The 2016 flagbearer of the Progressive People’s Party (PPP), Dr Papa Kwesi Nduom, has said he will oppose attempts by any group of people to resurrect the mandatory tow levy.
According to him, he has picked intelligence that “some people are busying themselves behind the scenes to resurrect the mandatory towing levy” but “they must know that some citizens are also wide awake waiting to spring into action to oppose it”.
In a Facebook post, Dr Nduom said he supports efforts to tow vehicles away from the streets and highways and charge the offending vehicle owners for it “but as for paying a mandatory towing Levy, it won't happen!”
Government cancelled the mandatory towing levy after a section of Ghanaians strongly opposed its implementation.
The policy would have imposed a mandatory fee on all vehicle owners in the country.
This was to help a towing company tow broken down vehicles from the roads across the country to help ensure traffic safety and reduce accidents.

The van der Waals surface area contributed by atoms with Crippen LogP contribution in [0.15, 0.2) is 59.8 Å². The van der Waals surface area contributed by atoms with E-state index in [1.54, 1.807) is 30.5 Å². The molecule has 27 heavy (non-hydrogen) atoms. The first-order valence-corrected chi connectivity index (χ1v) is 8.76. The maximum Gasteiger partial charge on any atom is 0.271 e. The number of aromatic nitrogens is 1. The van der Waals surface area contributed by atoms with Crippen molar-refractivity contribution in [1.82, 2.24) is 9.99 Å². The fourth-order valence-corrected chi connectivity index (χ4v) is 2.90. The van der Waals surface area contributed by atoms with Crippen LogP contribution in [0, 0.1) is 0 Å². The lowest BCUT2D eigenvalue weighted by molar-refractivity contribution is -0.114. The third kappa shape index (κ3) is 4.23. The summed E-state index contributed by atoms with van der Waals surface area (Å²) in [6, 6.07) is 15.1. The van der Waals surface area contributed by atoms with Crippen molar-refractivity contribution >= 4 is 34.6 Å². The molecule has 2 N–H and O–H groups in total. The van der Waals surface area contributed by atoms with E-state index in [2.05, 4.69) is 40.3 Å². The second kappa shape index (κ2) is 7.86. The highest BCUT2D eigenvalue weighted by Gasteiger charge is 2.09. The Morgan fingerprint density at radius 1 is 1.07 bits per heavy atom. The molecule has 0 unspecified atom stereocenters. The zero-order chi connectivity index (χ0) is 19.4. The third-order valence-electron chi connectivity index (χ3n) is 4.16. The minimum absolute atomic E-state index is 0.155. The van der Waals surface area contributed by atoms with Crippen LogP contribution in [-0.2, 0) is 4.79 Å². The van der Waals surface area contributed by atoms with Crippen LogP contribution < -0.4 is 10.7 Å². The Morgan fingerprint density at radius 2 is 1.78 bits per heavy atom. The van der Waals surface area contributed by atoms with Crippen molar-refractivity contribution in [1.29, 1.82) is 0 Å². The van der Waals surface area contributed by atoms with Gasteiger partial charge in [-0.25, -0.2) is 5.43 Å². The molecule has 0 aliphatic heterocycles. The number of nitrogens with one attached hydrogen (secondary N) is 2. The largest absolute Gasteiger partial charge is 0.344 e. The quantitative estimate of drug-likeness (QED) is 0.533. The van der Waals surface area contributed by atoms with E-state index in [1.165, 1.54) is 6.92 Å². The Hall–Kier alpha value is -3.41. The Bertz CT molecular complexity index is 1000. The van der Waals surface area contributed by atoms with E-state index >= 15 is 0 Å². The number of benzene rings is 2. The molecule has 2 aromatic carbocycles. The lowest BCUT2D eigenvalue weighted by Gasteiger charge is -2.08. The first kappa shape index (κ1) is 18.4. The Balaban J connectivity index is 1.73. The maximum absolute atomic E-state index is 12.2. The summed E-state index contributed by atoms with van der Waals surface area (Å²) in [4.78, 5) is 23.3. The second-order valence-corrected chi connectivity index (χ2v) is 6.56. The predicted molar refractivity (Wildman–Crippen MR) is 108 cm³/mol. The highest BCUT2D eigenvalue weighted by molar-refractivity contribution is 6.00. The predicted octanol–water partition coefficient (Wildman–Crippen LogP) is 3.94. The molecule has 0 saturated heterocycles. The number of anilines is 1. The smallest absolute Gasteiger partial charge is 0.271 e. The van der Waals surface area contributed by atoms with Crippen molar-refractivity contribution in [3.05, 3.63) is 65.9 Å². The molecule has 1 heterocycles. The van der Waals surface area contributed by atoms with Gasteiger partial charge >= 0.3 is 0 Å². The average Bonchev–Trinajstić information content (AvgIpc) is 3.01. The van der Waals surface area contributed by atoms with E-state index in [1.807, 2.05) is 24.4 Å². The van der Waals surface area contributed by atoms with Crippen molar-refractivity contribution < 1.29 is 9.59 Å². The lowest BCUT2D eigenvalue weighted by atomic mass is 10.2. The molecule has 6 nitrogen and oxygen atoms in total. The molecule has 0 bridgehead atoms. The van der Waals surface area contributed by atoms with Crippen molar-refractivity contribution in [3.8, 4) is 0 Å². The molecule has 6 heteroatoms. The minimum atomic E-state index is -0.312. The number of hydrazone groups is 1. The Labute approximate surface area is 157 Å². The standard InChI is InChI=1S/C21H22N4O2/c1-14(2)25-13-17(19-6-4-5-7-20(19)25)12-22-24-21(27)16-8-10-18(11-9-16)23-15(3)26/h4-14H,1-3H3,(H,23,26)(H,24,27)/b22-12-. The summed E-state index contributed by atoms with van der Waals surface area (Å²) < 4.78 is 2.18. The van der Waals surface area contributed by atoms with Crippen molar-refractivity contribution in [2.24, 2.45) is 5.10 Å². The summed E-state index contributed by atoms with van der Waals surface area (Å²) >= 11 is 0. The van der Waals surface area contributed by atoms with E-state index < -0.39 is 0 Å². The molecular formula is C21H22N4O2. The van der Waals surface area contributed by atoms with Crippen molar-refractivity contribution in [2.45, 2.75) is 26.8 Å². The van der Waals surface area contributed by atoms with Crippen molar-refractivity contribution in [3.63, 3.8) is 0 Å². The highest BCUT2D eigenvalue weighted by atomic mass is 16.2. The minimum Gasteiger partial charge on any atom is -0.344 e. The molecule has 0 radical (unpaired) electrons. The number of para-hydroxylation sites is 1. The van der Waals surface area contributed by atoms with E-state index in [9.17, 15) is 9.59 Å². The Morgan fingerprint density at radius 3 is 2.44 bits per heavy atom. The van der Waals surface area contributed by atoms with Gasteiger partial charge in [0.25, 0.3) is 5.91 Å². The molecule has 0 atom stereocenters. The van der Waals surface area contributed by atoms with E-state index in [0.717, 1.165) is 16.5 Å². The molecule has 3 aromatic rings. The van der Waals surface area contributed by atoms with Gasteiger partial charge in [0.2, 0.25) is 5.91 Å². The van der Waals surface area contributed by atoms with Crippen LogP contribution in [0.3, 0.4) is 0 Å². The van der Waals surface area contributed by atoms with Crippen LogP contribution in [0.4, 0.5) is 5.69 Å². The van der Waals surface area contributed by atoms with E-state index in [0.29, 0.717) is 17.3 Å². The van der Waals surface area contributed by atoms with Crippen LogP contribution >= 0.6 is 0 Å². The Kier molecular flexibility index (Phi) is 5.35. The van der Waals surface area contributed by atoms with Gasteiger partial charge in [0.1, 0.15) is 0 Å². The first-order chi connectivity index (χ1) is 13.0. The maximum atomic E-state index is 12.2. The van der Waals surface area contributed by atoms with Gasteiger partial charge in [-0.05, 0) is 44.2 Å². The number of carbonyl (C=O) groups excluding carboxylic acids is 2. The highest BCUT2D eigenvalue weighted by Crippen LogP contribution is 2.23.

A statement from the Transport Ministry announcing the cancellation of the contract said: “The government has decided not to implement the mandatory towing levy which was scheduled to have commenced on 1 July 2017.
“This follows extensive consultation between the Minister of Transport and stakeholders in the transport sector.”
The statement signed by Transport Minister, Kwaku Ofori Asiamah, noted that: “Upon consultations and consequent to the calls, government has decided to seek a review of parts of the laws specifically to achieve the following objective; removal from the law, the concept of a mandatory towing levy on all owners and persons in charge of motor vehicles and trailers.”
In 2012, parliament passed the Legislative Instrument 2180 [ROAD TRAFFIC REGULATIONS, 2012]which in regulation 102 , imposes a mandatory levy on all owners and persons in charge of motor vehicles, for the purpose of towing broken down or disabled vehicles from Ghana’s roads.